Sleep Disorder

A Sleep Study is a non-invasive procedure to monitor your sleep patterns and sleep behavior to determine if there are any abnormalities. Some of the more common disorders associated with sleep are Sleep Apnea (loss of breath while sleeping), Insomnia (difficulty initiating and maintaining sleep), Restless Leg Syndrome, Snoring, Narcolepsy (sudden attacks of sleep), etc.

Obstructive Sleep Apnea (OSA)

Obstructions occur during sleep for two primary reasons: lack of muscle tone and gravity. Excess tissue in the upper airway and anatomic abnormalities compound these factors. During sleep, especially in REM sleep, our bodies relax, and muscle tissues like the tongue and soft palate lose their slight rigidity. Because we tend to sleep lying down, gravity pulls these tissues toward the back of the throat and closes the upper airway.

Snoring – the symptom most commonly associated with OSA – happens when the upper airway becomes partially obstructed. As air moves through the limited space, it causes the soft tissues of the throat, uvula, and soft palate to vibrate. These vibrations create the sound we recognize as snoring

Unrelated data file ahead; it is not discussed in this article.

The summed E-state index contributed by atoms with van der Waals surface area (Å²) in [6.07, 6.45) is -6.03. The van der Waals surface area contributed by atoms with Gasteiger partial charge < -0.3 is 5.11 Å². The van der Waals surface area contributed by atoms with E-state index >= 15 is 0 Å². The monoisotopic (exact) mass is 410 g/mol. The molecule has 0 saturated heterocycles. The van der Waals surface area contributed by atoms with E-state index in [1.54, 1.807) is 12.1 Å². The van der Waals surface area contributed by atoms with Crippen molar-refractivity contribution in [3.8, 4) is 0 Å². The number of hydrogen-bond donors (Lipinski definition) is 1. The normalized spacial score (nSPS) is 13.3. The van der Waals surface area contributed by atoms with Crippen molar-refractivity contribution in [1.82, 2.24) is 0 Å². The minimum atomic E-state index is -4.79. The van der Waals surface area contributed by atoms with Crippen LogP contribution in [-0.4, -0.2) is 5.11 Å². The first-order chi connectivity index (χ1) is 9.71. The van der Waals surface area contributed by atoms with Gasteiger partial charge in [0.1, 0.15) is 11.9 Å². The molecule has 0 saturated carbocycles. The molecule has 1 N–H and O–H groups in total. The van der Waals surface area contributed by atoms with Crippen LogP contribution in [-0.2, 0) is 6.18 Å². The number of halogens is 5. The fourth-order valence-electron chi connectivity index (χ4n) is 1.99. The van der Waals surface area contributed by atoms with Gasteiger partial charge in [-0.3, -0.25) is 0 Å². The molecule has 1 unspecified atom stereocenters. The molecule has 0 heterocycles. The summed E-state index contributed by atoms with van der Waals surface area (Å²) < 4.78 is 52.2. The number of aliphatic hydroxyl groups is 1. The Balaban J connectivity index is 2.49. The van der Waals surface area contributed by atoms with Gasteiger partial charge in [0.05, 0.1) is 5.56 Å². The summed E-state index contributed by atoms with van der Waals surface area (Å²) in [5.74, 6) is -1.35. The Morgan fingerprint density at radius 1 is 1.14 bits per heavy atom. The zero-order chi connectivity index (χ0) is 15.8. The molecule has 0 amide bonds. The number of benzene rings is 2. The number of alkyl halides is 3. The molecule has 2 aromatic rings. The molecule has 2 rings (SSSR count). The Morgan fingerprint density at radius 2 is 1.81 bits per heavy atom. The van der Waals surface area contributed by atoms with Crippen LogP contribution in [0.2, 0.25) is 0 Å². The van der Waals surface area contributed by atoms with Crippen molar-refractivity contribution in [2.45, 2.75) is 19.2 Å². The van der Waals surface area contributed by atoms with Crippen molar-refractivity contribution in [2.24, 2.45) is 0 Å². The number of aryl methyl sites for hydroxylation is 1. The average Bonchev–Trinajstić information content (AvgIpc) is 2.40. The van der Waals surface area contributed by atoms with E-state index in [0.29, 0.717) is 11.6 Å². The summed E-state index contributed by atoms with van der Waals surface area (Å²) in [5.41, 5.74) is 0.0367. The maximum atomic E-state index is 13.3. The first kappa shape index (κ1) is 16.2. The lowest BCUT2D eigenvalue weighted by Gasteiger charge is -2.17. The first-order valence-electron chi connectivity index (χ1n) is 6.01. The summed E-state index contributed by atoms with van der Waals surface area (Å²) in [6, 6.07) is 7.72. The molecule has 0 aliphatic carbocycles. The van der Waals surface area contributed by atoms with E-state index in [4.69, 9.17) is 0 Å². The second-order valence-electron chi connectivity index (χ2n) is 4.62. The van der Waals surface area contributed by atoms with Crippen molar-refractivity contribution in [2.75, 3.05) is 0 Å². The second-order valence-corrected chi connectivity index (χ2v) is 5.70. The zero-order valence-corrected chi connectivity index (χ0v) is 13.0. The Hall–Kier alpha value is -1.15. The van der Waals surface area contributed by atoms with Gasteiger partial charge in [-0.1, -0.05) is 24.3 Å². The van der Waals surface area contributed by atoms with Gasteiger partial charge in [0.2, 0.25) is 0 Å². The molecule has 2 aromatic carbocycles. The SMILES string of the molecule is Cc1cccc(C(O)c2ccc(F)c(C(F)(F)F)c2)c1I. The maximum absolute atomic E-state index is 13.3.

When these tissues obstruct the upper airway completely, they prevent breathing. They actually work to suffocate the sleeper. The sleeper wakes up enough to regain control of the upper airway, breathe again, and then fall back to sleep. This happens from dozens to hundreds of times per night for people with OSA, but they usually don't remember waking up.

Each obstruction deprives the body of oxygen and forces it to retain carbon dioxide that it would normally exhale. As a result, the body's blood gases get out of balance, and the body is subjected to a 'toxic' environment. When the body sets off 'alarms' that it needs to release the carbon dioxide, the brain wakes the sleeper, breathing resumes, and the individual falls back to sleep until the next obstruction occurs. These obstructions increase heart rate, raise blood pressure, and eventually blunt the body's automatic response system, resulting in increasingly more severe apneas and hypopneas.

The brief wake-ups that people with OSA experience also diminish their quality of sleep, resulting in sleep deprivation. The symptoms of sleep deprivation may be what bring most people with OSA to see their physician. Symptoms like excessive daytime sleepiness, poor concentration, poor memory, and even depression are common for people with OSA.

Sleep Disorders & Test

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